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Why Swing???

 
Noor-e-Mustafa
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I am totally tired up by using swing. It is slow and create a lot of problems specially when we have a lot of objects like menu, toolbar, graphics on screen.
Can anybody tell me why Java is promoting swing? Isn't simple awt is much better than that???

 
Matt Senecal
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Why not Swing? Swing provides a much simpler and straightforward interface to GUI components than AWT does, and provides some advanced components that AWT does not. That's it's big point. It's also extremely flexible. Sure, there's more overhead, but speed isn't much of an issue now with cheap CPUs pushing 1GHz.
 
Frank Hale
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I've been running Swing apps on my PIII 500 with 256 megs of ram for a year now and the speed is not bad and actually quite nice. Sure it would be even better to be running Swing on a 1 GHz chip with 512 megs of ram, but Swing isn't that bad on my system. I also run it on a PII 450 w/ 128 meg ram and its just fine.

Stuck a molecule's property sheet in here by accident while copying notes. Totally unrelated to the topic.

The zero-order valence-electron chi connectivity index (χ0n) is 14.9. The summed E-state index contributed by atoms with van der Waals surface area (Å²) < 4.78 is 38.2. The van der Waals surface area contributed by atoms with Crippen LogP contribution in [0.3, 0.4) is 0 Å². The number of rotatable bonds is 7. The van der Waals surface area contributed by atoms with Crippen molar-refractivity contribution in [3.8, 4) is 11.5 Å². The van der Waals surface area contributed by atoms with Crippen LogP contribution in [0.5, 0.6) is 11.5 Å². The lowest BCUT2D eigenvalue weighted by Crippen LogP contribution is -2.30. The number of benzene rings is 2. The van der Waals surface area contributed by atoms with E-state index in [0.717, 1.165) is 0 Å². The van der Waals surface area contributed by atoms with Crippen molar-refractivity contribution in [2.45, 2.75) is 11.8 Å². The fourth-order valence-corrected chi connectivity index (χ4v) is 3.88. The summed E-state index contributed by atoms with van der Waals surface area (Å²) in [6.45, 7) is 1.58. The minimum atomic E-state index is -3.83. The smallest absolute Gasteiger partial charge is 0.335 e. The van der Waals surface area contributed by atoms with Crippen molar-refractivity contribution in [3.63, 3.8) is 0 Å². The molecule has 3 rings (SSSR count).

Stop your whinning! Geesh!
 
Glen Tanner
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Why Swing? Remember that Swing is an extension of the AWT. So Swing makes up for the AWT's shortcomings. Event handling is much easier in Swing than in AWT. Other reasons not to use AWT: too many bugs, not consistent across platforms, can't print very easy, no clipboard, and if you think performance is bad using Swing--try developing a large GUI in AWT.
 
Cindy Glass
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I believe that the official answer is that the AWT uses heavyweight components, and Swing uses lightweight components.
Heavyweight components rely on peer functions provided by the underlying operating system, and as such require much more system resources.
Lightweight components are completely removed from the operating system and rely only on java.
 
Glen Tanner
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Exactly. Which is why JFC is more consistent across platforms than AWT.
 
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